Thursday, November 14, 2013

Positively Elementary S2E8: Spoileder alerts!

Elementary is just getting weird.

First we learn that the goal of Elementary's version of singlestick is actually thwacking your opponent atop the head, which the Holmes brothers practice using eggs as the target. The impracticality of this singlestick head-thwacking as a martial art in the era of mixed martial arts is just plain silly -- having much the same effect as if a modern Seal Team Six marched into Pakistan in formation, along a popular highway, wearing red coats to look for Bin Laden.

And then the word "borborygmus" comes up pre-credits, which was my neighbor and Sherlockian friend Bob Burr's absolute favorite word. That made that moment more Sherlockian for myself and the good Carter than the body falling on a truck immediately after, vaguely echoing "Bruce-Partington Plans." Of course, Bob would never have heard his favorite word on Elementary, not being a fan of any of the modern claimants to throne Holmes.

Elementary still likes its random odd details, so when milking mooses comes up in conversation during the investigation (and having nothing to do with said investigation), it's not really a surprise these days. Like I said: weird.

Less weird are the guest stars: Margaret Colin a favorite since the TV series Now and Again is a welcome sight (and a tribute to her role as Jane Watson in that earlier TV modern day Holmes movie The Return of Sherlock Holmes). Had her husband been played by Michael Pennington, instead of William Sadler, who has been a familiar face since Die Hard 2, it would have been a complete coup.

And then we get to our character development for the episode. Mycroft tells Sean "Sherlock" Holmes that their father wants him to come back to England, and that their father's displeasure risks Sean's trust fund, which is apparently responsible for all of Joan Watson's income at present, if nothing else. Sean and Joan must weigh the option of returning to London to please the father and keep the money rolling in, or stay in New York and try to scrape by. We also learn that consulting for NYPD is not paying them as much as private clients, and Sean prefers NYPD cases for some unexplained reason.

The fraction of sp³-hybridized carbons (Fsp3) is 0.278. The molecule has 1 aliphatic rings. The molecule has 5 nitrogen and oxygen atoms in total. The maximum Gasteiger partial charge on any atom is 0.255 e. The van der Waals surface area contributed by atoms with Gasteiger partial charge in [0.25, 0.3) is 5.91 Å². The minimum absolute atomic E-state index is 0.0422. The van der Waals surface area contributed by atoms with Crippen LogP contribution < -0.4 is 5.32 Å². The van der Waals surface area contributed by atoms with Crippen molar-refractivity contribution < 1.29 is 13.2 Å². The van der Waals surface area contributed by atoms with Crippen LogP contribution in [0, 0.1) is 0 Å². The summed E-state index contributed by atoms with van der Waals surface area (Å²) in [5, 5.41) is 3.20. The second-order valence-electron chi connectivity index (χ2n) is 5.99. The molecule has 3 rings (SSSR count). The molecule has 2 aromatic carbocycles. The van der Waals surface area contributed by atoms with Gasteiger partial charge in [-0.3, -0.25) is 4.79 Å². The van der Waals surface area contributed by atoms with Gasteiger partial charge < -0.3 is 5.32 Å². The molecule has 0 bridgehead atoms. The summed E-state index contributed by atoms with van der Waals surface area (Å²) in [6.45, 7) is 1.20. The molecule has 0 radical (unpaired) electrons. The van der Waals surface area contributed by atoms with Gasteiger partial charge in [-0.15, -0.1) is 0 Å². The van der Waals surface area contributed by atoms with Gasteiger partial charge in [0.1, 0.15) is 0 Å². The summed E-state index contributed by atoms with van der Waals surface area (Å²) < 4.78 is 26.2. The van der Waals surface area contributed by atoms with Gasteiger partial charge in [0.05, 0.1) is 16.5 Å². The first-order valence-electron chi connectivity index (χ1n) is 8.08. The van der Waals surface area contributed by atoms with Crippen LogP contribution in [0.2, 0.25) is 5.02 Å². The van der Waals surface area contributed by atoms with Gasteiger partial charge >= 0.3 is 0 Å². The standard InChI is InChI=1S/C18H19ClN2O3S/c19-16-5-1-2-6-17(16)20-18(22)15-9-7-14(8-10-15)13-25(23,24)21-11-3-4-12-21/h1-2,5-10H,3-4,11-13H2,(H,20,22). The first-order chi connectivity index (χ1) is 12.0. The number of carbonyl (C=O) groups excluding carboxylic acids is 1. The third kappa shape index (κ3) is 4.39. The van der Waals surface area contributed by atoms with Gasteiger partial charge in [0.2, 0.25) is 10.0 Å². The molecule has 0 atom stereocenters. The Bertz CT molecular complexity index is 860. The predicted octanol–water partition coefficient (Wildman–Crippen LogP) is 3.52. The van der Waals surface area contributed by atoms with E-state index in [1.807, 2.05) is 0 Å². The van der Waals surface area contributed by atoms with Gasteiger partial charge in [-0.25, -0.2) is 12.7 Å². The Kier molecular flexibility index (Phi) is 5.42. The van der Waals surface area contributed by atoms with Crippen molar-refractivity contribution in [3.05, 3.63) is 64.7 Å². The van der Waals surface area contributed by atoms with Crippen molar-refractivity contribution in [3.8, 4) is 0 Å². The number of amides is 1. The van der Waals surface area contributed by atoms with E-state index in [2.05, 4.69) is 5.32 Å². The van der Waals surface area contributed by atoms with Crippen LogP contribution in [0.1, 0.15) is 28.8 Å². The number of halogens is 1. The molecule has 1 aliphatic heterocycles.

It's interesting to note that limited incomes were what pulled London's Sherlock Holmes and Dr. John H. Watson together to share lodgings, if not necessarily careers, while New York's Sean Holmes and Joan Watson could be split up by suddenly losing their full incomes. I never was fond of the fact that Joan was paid to be Sean's companion in this show, and it's even more uncomfortable now that Joan has slept with his brother, who is the one voicing the threats to her income.

And Mycroft isn't just threatening as a voicebox for their father . . . an end-of-show phone call from his restaurant (named Diogenes, of course) to someone who is plainly not their father shows that Mycroft is conspiring against his brother somehow. (One almost hoped his only evil plot was to sleep with Margaret Colin's character, so he could have added one more Watson to his harem with Joan and Nigella Mason.)


But the longer Elementary goes on, the weirder it's going to get. Each new season is going to mean more plot space to fill, and as far off the Canonical rails as the show is already, the demands of offering its audiences more shiney things to look at is going to take it to some very strange places . . . on that you can depend.


  1. Elementary makes me think of a bad jester's act, using deception and misdirection to make you think you're not seeing what you know you are actually seeing. "Oh, look, shiny object!," as he fumbles the ball for the cups and ball trick. If they throw out a few Canonical references each episode maybe we won't notice " is a tale. Told by an idiot, full of sound and fury, Signifying nothing."

  2. Watson finds clues that Holmes overlooks, more than once! And figures out who was really being murdered first! - when even I figured it out early in the show! I think Sean needs to go back to detective school 101.